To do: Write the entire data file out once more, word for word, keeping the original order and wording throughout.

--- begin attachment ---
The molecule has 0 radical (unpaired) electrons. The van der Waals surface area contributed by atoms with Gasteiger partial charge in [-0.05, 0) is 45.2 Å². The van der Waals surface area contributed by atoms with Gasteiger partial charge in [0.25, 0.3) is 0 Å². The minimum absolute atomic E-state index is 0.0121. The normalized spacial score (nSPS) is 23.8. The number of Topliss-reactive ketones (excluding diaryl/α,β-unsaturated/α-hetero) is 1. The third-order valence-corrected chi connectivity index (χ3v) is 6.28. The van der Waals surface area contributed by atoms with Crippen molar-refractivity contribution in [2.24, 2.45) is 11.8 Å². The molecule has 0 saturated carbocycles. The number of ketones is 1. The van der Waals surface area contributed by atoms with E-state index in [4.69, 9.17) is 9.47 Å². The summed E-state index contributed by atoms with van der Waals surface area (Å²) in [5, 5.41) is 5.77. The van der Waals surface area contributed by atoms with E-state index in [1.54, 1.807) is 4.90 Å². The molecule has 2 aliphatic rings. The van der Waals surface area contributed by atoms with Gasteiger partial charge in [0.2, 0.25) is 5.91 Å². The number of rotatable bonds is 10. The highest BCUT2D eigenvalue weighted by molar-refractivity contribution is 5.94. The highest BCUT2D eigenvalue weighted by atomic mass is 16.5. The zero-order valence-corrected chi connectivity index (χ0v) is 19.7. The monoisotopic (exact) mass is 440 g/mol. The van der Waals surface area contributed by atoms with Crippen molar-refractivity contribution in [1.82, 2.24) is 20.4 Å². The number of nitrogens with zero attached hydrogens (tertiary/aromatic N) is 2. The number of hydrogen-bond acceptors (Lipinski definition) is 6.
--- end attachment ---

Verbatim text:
The molecule has 0 radical (unpaired) electrons. The van der Waals surface area contributed by atoms with Gasteiger partial charge in [-0.05, 0) is 45.2 Å². The van der Waals surface area contributed by atoms with Gasteiger partial charge in [0.25, 0.3) is 0 Å². The minimum absolute atomic E-state index is 0.0121. The normalized spacial score (nSPS) is 23.8. The number of Topliss-reactive ketones (excluding diaryl/α,β-unsaturated/α-hetero) is 1. The third-order valence-corrected chi connectivity index (χ3v) is 6.28. The van der Waals surface area contributed by atoms with Crippen molar-refractivity contribution in [2.24, 2.45) is 11.8 Å². The molecule has 0 saturated carbocycles. The number of ketones is 1. The van der Waals surface area contributed by atoms with E-state index in [4.69, 9.17) is 9.47 Å². The summed E-state index contributed by atoms with van der Waals surface area (Å²) in [5, 5.41) is 5.77. The van der Waals surface area contributed by atoms with E-state index in [1.54, 1.807) is 4.90 Å². The molecule has 2 aliphatic rings. The van der Waals surface area contributed by atoms with Gasteiger partial charge in [0.2, 0.25) is 5.91 Å². The number of rotatable bonds is 10. The highest BCUT2D eigenvalue weighted by molar-refractivity contribution is 5.94. The highest BCUT2D eigenvalue weighted by atomic mass is 16.5. The zero-order valence-corrected chi connectivity index (χ0v) is 19.7. The monoisotopic (exact) mass is 440 g/mol. The van der Waals surface area contributed by atoms with Crippen molar-refractivity contribution in [1.82, 2.24) is 20.4 Å². The number of nitrogens with zero attached hydrogens (tertiary/aromatic N) is 2. The number of hydrogen-bond acceptors (Lipinski definition) is 6.